Year: 2013

Stocktwits Ticker: $DOGE.X

Still around? Shockingly, amazingly, astoundingly, yes.

Here it is—the first memecoin. One engineer from IBM and another from Adobe created Dogecoin mostly as a joke. 

But it’s a joke that has continued for almost a decade and has seen Dogecoin’s adoption grow into one of the top ten most valuable cryptocurrencies by market cap. 

Gridcoin 

Year: 2013

Stocktwits Ticker: $GRC.X

Still around? Technically, yes, but it’s mostly dead.

Gridcoin is one of the first cryptocurrencies that tackled a use case outside of money. Gridcoin, in a nutshell, allows people to share their processing power (GPU and/or CPU) on your computer or smartphone.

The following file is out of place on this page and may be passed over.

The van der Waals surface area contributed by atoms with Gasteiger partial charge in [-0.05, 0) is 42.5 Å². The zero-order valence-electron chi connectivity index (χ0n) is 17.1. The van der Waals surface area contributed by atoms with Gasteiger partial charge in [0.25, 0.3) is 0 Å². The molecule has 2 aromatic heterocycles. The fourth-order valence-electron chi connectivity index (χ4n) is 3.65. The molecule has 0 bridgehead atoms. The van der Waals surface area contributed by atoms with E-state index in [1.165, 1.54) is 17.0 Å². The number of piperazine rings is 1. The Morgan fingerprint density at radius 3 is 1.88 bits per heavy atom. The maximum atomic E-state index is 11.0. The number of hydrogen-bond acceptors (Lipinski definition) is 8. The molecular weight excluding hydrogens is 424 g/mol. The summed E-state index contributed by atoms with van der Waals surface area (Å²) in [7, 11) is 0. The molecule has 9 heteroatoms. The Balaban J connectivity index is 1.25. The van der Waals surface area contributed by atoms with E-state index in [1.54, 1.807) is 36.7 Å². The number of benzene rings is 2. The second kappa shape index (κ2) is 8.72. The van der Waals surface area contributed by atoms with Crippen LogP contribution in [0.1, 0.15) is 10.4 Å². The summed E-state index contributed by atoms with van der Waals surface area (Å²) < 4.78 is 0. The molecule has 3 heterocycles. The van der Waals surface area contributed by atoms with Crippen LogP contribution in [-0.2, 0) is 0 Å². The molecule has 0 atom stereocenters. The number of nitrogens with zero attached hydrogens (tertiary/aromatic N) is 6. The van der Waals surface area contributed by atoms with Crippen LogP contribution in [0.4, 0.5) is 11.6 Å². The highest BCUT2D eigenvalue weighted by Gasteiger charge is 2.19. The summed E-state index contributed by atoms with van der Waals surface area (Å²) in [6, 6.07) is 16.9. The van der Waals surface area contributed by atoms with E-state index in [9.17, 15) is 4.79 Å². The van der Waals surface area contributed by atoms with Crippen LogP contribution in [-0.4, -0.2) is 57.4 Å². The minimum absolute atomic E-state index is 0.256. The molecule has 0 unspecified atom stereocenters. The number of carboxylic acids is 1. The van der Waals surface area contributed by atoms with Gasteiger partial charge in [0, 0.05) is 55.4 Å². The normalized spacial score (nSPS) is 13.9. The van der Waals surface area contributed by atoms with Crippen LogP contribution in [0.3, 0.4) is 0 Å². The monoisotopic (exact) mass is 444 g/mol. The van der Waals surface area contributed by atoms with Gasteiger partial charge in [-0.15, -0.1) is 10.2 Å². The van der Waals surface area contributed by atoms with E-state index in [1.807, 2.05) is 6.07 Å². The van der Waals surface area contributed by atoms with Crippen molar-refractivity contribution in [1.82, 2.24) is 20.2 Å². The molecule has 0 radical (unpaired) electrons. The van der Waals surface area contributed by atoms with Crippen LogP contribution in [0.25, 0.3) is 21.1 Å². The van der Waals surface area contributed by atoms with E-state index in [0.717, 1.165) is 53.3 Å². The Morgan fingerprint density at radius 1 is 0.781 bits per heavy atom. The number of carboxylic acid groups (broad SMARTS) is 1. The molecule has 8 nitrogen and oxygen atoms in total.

Want to support mapping the Milky Way galaxy? Want to help with research into protein structure prediction for finding cures in medicine? Want to lend your power to the University of Warsaw’s physics and astronomy projects?

Gridcoin provides rewards (GRC) for the use of your processing power. 

But if you want a cryptocurrency to trade or invest in that you can easily buy and sell, Gridcoin probably isn’t for you. It’s listed on two extremely low-volume exchanges and barely breaks $30,000 (yes, only $30,000) in its average daily traded volume. 

A full white list of their projects can be found here.

Primecoin 

Year: 2013

Stocktwits Ticker: $XPM.X

Still around? Dead.

The same guy (Sunny King – not his/her real name) who co-created Peercoin created Primecoin. It calculated prime numbers. 

And it’s pretty much dead. It’s on one shady exchange and did $200 bucks worth of volume.